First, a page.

Kiwiyarns Knits

A blog about New Zealand yarns, knitting and life

Lovely in fair isle


I don’t know if it is correct to call something “heartbreakingly lovely”.  But in my opinion, this wee cardigan for my niece fits the bill.  I’m so, so happy with it!

I don’t know why it took me so long to gear up and knit the final sleeve.  Perhaps I just didn’t want the project to end?  It’s the colours that I’m particularly happy with.  The combination of honey, cream, greens and pinks are so fortuitously harmonious.

Even though I saved myself a lot of trouble by knitting this in one piece up to the armholes (as opposed to separate pieces), the millions of ends I still ended up with took a couple of evenings to sew in.  Looking at this picture still makes me feel a little stressed…!!!!  I have now decided that steeking is an excellent idea, and I shall be trying that out for my next colourwork project!

I decided to forgo buttonholes, and used snaps instead, reinforced with ‘fake’ buttons and some pretty pink ribbon, to make it look ‘finished’ and give the bands strength.

This cardigan is such a pretty combination of pure wool from around the world.  There’s a bit of Jamieson & Smith Shetland jumper weight in 2 ply (greens), a bit of Rowan Scottish Tweed 4 ply (pink – thanks Kb!), and some Australian eco merino (brand no longer available) in cream and honey.  The pattern is from Debbie Bliss’ book Special Family Knits.  It’s the Fair Isle Cardigan.  Click here for my Ravelry notes if you’d like more details (I will post more photos to that page, but there’s an issue with loading photos to Ravelry at the moment for some reason).

I can’t wait to see my littlest niece in this one.


Author: kiwiyarns

Welcome to my blog where I talk about knitting in New Zealand and the beautiful yarns you can find here.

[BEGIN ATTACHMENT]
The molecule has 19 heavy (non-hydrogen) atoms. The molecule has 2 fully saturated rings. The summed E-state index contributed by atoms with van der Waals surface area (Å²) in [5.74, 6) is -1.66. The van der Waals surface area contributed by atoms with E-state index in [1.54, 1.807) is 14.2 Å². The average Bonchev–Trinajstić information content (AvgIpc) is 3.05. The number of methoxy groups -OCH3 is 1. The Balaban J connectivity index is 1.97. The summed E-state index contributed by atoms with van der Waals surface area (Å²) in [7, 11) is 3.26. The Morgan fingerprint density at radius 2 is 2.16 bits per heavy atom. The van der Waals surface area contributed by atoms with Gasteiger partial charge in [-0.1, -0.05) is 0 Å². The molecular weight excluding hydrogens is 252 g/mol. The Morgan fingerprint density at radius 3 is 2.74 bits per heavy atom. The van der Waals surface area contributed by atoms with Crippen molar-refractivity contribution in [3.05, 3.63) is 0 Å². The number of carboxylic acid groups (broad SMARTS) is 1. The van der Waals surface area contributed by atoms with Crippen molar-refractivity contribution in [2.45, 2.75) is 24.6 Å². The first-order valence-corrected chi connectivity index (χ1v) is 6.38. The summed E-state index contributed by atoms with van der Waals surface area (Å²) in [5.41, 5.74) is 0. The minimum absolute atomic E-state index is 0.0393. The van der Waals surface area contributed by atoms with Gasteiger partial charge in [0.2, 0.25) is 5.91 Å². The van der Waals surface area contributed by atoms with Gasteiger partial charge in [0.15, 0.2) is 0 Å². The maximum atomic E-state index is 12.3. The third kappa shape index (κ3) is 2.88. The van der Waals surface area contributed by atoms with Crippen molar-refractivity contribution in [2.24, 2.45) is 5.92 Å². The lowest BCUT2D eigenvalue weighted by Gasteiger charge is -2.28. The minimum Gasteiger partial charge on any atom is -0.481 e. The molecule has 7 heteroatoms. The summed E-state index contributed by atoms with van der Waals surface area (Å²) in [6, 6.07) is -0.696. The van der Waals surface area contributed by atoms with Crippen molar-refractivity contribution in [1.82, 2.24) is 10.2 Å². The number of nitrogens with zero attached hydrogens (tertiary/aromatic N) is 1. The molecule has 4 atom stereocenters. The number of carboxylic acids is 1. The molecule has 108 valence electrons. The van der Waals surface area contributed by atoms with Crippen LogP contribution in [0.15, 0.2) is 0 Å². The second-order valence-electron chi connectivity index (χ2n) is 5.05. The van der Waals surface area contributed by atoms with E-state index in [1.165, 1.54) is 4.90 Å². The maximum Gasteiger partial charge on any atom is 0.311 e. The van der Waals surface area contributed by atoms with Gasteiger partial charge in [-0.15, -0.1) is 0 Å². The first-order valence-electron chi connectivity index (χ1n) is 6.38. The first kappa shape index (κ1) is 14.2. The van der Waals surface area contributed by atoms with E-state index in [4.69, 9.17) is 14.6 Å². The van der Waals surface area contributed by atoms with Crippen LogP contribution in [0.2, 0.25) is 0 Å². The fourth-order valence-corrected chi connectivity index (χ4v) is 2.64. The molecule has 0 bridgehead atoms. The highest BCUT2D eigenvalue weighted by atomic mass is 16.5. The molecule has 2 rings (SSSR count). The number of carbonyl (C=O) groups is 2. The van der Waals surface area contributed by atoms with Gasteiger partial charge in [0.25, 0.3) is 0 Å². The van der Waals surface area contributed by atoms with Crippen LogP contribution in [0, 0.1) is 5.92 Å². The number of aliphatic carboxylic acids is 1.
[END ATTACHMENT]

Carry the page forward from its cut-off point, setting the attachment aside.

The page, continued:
24 thoughts on “Lovely in fair isle

  1. The cardy has come up beautifully! I love the ribbon and snaps to close it. Goodness, I don’t envy you all that weaving in…..!

  2. Oh, it’s just beautiful – so beautiful, that weaving in all those ends is even worth it!

  3. It’s so pretty – I love all the colours too, and the moss stitch/grosgrain ribbon band!
    I admire your patience with all those ends. I have yet to try steeking…one day!

    • I’ve always been a bit scared of steeking, but I am going to try it! I’m hoping you didn’t look too closely at the hand stitching for the grosgrain ribbon… it’s nothing like your perfect stitching!

  4. Oohh, how beautiful! You’ve really nailed it with the gorgeous colors! Wow, I love it. Great job!

  5. The colors are so perfect, it paid off with all your samples to pick the right combination. Congrats!
    Your niece will look adorable. Now what’s next………your next challenge, I can’t keep track of your clicking needles!

  6. This is pure heaven.

  7. An adorable cardigan. Congratulations.
    When you say you used two ply and four ply did you use the two ply doubled? I would love to know how to knit using different weight wools in the same project.

    • It’s a J&S thing. They call it 2 ply, because it’s two plies of yarn. But it’s actually fingering, or 4 ply weight. Otherwise, yes, the two weights of yarn would not go together!

  8. This is so beautiful! If I were your niece, you would be my favorite aunt, in the hopes that I would get something like that again when I grew up (and maybe would not grow out of so quickly). 🙂